With over 1250 free WiFi access points across the US, Panera Bread is offering a much appreciated service to its customers. Tens of thousands of people use their free wireless Internet every day, and the company even lists it as one of their selling points on their website.
“Send an email as you munch a warm bagel. Read the news as you sip a latte. It’s a nice alternative to the office, isn’t it?” they write.
Well, not if you’re writing for TorrentFreak since our site is blocked, and we’re not the only site affected. The uTorrent website is also inaccessible, as well as the Wikipedia entry for BitTorrent and even Legaltorrents. Vuze.com on the other hand is not blocked. It all seems to be a bit arbitrary.
For some reason TorrentFreak is blocked by many web-filters. In the past we’ve contacted a university that decided to block us and asked the person responsible for the filter for an explanation. We were told that our site was wrongfully categorized as a hacking/warez site, and the university was kind enough to take us off their ban list. However, the issues with Panera Bread are a little different.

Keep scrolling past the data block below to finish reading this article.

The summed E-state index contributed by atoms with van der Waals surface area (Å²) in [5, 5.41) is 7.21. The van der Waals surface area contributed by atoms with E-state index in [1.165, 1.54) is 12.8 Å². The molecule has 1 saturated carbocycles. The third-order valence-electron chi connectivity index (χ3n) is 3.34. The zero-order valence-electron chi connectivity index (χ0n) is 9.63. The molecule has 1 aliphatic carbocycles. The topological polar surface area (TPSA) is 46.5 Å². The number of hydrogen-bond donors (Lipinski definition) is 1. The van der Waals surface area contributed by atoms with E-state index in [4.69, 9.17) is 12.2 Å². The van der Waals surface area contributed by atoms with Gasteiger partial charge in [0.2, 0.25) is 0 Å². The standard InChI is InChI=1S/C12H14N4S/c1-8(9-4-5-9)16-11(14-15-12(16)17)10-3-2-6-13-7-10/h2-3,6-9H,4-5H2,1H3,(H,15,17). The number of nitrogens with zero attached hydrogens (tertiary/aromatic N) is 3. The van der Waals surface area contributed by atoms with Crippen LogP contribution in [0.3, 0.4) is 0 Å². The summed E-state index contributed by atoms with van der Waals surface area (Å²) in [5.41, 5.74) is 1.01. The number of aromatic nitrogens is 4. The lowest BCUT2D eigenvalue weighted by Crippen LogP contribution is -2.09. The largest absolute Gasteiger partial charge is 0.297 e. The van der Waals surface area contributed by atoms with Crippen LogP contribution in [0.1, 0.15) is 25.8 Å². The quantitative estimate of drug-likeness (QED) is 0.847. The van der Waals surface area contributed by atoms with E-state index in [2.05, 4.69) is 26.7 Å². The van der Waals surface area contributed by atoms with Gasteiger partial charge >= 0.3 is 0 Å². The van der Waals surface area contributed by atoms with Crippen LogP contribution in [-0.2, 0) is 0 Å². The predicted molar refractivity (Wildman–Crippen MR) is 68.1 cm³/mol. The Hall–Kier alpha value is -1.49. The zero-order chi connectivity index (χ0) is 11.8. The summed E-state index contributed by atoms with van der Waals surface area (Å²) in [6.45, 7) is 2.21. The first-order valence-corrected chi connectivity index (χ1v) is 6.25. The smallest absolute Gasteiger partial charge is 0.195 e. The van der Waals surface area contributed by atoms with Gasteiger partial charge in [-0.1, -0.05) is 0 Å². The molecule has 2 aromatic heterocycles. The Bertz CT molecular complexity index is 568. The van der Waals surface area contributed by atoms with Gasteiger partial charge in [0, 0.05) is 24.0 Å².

TorrentFreak is not allowed by Panera Bread
Panera Bread uses SonicWALL‘s filtering solutions and when running a check on their database we see that (unlike others) TorrentFreak is correctly labeled as a “news and media” website. So, the people at Panera Bread either added TorrentFreak to their custom ban list, or implemented a keyword filter which is also supported by the SonicWALL system.
Could it be that they block all sites with the keyword ‘torrent’ in the url? It’s beginning to look like that is indeed the case. All Google searches with the word ‘torrent’ in it are blocked by Panera Bread and it is impossible to download any .torrent files. Linuxtracker is not blocked, however, the torrent listing on the site (with the word torrent in the url) is again inaccessible.
It turns out that every website with ‘torrent’ in the url is blocked, the “reason for restriction” always being “Administrative Custom List settings”. It gets even worse though. A quick search on Amazon for (legal) products that have “torrent” in the URL results in yet another list on accessible pages.
* The LEGO toy of the Torrent spaceship from Star Wars.
* A backpack named “High Sierra Torrent 70 Hydration Pack.”
* Book author “Ann Torrent” wont sell anything through Panera Bread.
* And a whole list of book titles that include the word “torrent.”
Of course we fully understand that Panera doesn’t want users of their free WiFi hotspots to download massive amounts of data with BitTorrent, and since it’s their network they can impose as many restrictions as they like. However, there must be a more sophisticated method to achieve their goals than to ban everything ‘torrent’, including the dictionary entry.